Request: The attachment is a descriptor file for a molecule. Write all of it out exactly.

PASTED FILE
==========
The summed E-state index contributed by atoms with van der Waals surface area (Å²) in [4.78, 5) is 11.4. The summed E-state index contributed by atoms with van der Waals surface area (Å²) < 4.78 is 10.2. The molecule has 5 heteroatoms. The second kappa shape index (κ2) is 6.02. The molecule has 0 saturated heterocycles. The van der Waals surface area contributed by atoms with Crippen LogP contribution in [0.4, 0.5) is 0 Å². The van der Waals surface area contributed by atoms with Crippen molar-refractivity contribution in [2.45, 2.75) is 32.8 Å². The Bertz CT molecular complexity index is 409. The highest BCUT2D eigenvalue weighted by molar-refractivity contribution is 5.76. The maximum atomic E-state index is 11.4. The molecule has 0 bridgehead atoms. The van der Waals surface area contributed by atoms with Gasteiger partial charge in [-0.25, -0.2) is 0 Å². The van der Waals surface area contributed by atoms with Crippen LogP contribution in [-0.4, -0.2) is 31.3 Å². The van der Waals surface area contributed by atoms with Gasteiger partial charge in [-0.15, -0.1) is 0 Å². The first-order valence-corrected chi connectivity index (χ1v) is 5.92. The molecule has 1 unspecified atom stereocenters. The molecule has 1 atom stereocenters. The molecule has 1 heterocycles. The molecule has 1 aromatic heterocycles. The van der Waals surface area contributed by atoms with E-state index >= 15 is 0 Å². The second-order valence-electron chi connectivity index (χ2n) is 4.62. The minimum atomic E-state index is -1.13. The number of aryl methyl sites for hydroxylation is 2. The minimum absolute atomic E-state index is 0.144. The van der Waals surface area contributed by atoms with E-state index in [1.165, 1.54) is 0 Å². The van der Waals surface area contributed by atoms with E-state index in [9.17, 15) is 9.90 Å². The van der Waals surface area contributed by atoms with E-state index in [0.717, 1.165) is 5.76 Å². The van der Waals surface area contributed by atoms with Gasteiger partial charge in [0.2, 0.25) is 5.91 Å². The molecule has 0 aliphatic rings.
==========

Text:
The summed E-state index contributed by atoms with van der Waals surface area (Å²) in [4.78, 5) is 11.4. The summed E-state index contributed by atoms with van der Waals surface area (Å²) < 4.78 is 10.2. The molecule has 5 heteroatoms. The second kappa shape index (κ2) is 6.02. The molecule has 0 saturated heterocycles. The van der Waals surface area contributed by atoms with Crippen LogP contribution in [0.4, 0.5) is 0 Å². The van der Waals surface area contributed by atoms with Crippen molar-refractivity contribution in [2.45, 2.75) is 32.8 Å². The Bertz CT molecular complexity index is 409. The highest BCUT2D eigenvalue weighted by molar-refractivity contribution is 5.76. The maximum atomic E-state index is 11.4. The molecule has 0 bridgehead atoms. The van der Waals surface area contributed by atoms with Gasteiger partial charge in [-0.25, -0.2) is 0 Å². The van der Waals surface area contributed by atoms with Crippen LogP contribution in [-0.4, -0.2) is 31.3 Å². The van der Waals surface area contributed by atoms with Gasteiger partial charge in [-0.15, -0.1) is 0 Å². The first-order valence-corrected chi connectivity index (χ1v) is 5.92. The molecule has 1 unspecified atom stereocenters. The molecule has 1 atom stereocenters. The molecule has 1 heterocycles. The molecule has 1 aromatic heterocycles. The van der Waals surface area contributed by atoms with E-state index >= 15 is 0 Å². The second-order valence-electron chi connectivity index (χ2n) is 4.62. The minimum atomic E-state index is -1.13. The number of aryl methyl sites for hydroxylation is 2. The minimum absolute atomic E-state index is 0.144. The van der Waals surface area contributed by atoms with E-state index in [1.165, 1.54) is 0 Å². The van der Waals surface area contributed by atoms with E-state index in [9.17, 15) is 9.90 Å². The van der Waals surface area contributed by atoms with E-state index in [0.717, 1.165) is 5.76 Å². The van der Waals surface area contributed by atoms with Gasteiger partial charge in [0.2, 0.25) is 5.91 Å². The molecule has 0 aliphatic rings.